As it is an online submission, I have created an animated short film to bring my drawings to life. This animation helps show what the society is about and what it does with close ups of the milling flour in action. The animation has been produced using Photoshop and Premiere Pro.
After I graduate, I am keen to develop my 3D and animation skills and build a strong digital portfolio. Animation is something I have enjoyed doing for this project and my previous year 2 project and is a skill I would like to develop and learn further.
My side sections capture my programs and intended design for my proposal of Conquest House. From the milling flour and baking bread to selling it at the fresh food market and eating at the banquet feast, these side sections bring the design proposal to life.
I am pleased with my overall final proposed design. From starting my degree and having no design skills at all it is amazing to see how far my skills have come! I have enjoyed my time at university immensely and will continue to learn and develop new skills even after I graduate. I am planning to do a masters in a related field within the next five years but for now am looking for experience within the industry. To see my plan for the next five years check out my five year plan: https://rachelcarabineclarke.com/1543-2/
To make my project and design proposal come to life I am working on producing a short animation to accompany my final portfolio and project work. As my proposal is a conquest society that mills its own flour, bakes its own bread and sells it at the in house market as well as the society’s banquet feast, there is a lot of actions and programs happening within the space. By producing a short animation, it will be able to make clearer what is happening in the space as well as give an additional quality to my portfolio.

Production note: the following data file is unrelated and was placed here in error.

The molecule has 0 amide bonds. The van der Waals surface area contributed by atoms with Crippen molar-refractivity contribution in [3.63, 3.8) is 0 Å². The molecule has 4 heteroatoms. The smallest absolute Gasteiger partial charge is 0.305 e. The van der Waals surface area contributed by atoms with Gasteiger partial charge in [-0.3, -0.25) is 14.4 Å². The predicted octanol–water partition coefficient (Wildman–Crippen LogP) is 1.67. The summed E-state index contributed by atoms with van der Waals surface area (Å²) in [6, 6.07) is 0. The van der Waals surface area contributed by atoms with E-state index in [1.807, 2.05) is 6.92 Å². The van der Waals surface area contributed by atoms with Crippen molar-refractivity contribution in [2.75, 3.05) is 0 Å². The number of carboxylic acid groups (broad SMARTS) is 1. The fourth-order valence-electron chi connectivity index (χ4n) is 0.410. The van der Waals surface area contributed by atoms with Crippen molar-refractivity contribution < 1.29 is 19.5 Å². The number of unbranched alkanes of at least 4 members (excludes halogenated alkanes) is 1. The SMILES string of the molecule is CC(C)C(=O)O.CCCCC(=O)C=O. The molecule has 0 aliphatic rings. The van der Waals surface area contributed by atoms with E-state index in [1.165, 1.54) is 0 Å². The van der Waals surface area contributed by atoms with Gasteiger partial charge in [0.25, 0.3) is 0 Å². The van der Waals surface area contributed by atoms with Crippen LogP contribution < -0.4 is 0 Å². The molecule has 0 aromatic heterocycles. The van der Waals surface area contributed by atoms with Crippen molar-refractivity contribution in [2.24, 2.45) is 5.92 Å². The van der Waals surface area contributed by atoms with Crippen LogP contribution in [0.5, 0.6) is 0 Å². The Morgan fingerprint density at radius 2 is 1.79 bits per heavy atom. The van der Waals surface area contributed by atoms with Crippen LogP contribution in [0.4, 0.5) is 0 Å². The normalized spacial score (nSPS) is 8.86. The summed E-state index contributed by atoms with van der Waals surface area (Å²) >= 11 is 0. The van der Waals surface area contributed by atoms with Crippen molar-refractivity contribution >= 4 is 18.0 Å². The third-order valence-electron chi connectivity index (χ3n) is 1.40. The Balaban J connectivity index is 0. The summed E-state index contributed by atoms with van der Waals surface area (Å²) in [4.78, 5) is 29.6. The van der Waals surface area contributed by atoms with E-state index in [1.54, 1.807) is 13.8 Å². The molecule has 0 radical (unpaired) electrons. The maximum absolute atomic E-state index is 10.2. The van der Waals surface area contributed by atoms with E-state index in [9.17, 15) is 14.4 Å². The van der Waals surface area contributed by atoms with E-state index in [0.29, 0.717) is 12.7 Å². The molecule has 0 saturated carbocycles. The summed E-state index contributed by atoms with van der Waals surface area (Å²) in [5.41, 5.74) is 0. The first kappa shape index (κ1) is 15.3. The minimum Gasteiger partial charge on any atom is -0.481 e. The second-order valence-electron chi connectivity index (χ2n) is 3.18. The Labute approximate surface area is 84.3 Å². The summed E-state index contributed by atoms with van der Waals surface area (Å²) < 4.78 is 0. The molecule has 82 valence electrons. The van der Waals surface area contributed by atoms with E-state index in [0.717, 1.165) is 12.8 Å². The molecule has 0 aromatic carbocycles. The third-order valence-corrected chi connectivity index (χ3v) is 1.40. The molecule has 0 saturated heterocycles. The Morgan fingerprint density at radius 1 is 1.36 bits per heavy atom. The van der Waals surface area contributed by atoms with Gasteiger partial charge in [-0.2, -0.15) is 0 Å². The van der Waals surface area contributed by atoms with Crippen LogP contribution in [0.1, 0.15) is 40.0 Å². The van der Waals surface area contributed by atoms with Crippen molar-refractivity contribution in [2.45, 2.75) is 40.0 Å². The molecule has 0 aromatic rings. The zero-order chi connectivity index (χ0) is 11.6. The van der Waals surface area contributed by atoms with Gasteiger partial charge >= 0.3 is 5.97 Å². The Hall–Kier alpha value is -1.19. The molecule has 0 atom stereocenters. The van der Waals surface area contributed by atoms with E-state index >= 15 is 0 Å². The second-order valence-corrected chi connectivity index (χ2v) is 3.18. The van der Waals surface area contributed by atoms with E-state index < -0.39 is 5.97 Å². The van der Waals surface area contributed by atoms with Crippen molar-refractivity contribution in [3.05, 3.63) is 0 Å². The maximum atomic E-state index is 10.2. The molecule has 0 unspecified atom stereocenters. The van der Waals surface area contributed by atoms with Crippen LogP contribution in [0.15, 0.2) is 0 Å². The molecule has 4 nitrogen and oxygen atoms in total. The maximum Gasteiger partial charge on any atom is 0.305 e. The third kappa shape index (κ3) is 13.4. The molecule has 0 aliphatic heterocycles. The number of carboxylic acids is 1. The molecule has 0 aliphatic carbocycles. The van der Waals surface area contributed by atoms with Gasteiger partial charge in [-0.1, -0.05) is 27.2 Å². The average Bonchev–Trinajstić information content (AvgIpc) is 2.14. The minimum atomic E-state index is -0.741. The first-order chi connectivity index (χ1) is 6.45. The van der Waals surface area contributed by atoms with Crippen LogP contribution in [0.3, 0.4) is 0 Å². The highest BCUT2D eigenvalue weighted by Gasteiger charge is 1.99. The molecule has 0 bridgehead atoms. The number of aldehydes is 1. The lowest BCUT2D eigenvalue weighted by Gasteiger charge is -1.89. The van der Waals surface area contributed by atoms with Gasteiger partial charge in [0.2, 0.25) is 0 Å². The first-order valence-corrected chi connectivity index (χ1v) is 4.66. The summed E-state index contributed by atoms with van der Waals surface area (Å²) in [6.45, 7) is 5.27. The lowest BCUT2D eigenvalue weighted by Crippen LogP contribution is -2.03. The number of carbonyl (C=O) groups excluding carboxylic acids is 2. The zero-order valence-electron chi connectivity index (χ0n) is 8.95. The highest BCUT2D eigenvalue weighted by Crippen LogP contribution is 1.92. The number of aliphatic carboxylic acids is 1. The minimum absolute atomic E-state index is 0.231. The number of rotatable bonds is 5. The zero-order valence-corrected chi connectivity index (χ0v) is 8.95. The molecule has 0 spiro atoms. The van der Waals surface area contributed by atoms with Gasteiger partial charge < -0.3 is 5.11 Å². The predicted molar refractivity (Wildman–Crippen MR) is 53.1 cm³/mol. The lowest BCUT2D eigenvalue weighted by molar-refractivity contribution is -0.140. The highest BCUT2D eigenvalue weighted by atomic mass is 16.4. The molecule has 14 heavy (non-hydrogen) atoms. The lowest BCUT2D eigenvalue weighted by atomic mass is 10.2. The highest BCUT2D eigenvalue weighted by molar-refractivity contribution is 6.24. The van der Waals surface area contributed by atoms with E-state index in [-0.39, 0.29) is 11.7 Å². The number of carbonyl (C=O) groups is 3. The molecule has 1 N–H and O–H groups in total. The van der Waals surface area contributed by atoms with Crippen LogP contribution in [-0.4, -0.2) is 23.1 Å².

I have been inspired by this animation and animating technique in the video above. The artist takes traditional, historical 2D painting an turns them into animations using Adobe After Effects.
This is another video example or what I will attempt to achieve in my own animation to animate my final design proposals.
By animating in this art style, I will be able to take my 2D drawings and sections as background settings and animate the characters and the actions within my design proposal.
To develop my design further I have gone back to my material palette and developed it to adapt to my developing design. I have tried to introduce new and more contemporary materials to update conquest house and to show a more contemporary spin on the designs.
This developed material palette shows a range of new materials as well as the traditional original material palette. I have developed the existing timbers and included more contemporary terrazzo materials which will contrast effectively, marrying the old and the new architectures. To save the design from becoming too bland or minimalistic, I am working on developing the exterior extension design with a metal weathering steel which should give the proposal a contemporary and modern edge.
What is Terrazzo?
If to sum up the building material in one sentence, terrazzo is described as a composite material, poured in place or prefabricated for precast terrazzo which is used for flooring, base, walls, stair treads, countertops, and other custom products. Terrazzo consists of chips of marble, granite, quartz, glass, shell or other suitable materials. It uses either a cement or epoxy matrix as the binder. (https://terrazzco.com/what-is-terrazzo/)
As my design develops I can in the process of developing the material and am currently proposing terrazzo for the stairs and table top material as well as possibly a built in bench.